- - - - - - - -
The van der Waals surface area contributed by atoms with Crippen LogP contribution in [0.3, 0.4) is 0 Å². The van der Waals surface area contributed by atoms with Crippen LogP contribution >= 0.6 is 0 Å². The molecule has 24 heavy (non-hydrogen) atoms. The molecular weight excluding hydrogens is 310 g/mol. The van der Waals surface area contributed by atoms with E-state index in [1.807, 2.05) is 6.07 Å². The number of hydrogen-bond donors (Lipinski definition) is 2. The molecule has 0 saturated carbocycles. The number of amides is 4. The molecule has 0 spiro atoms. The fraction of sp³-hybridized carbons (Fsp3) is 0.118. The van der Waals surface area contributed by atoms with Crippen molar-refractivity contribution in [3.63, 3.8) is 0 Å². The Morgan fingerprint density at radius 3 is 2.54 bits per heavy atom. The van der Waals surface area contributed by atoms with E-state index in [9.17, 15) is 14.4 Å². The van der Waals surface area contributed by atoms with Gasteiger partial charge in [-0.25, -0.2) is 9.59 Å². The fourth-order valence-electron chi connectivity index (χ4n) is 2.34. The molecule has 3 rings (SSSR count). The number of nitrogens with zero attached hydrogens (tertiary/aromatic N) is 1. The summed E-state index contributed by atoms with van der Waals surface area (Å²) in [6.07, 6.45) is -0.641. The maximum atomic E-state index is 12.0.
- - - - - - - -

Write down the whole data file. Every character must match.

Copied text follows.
The van der Waals surface area contributed by atoms with Crippen LogP contribution in [0.3, 0.4) is 0 Å². The van der Waals surface area contributed by atoms with Crippen LogP contribution >= 0.6 is 0 Å². The molecule has 24 heavy (non-hydrogen) atoms. The molecular weight excluding hydrogens is 310 g/mol. The van der Waals surface area contributed by atoms with E-state index in [1.807, 2.05) is 6.07 Å². The number of hydrogen-bond donors (Lipinski definition) is 2. The molecule has 0 saturated carbocycles. The number of amides is 4. The molecule has 0 spiro atoms. The fraction of sp³-hybridized carbons (Fsp3) is 0.118. The van der Waals surface area contributed by atoms with Crippen molar-refractivity contribution in [3.63, 3.8) is 0 Å². The Morgan fingerprint density at radius 3 is 2.54 bits per heavy atom. The van der Waals surface area contributed by atoms with E-state index in [9.17, 15) is 14.4 Å². The van der Waals surface area contributed by atoms with Gasteiger partial charge in [-0.25, -0.2) is 9.59 Å². The fourth-order valence-electron chi connectivity index (χ4n) is 2.34. The molecule has 3 rings (SSSR count). The number of nitrogens with zero attached hydrogens (tertiary/aromatic N) is 1. The summed E-state index contributed by atoms with van der Waals surface area (Å²) in [6.07, 6.45) is -0.641. The maximum atomic E-state index is 12.0.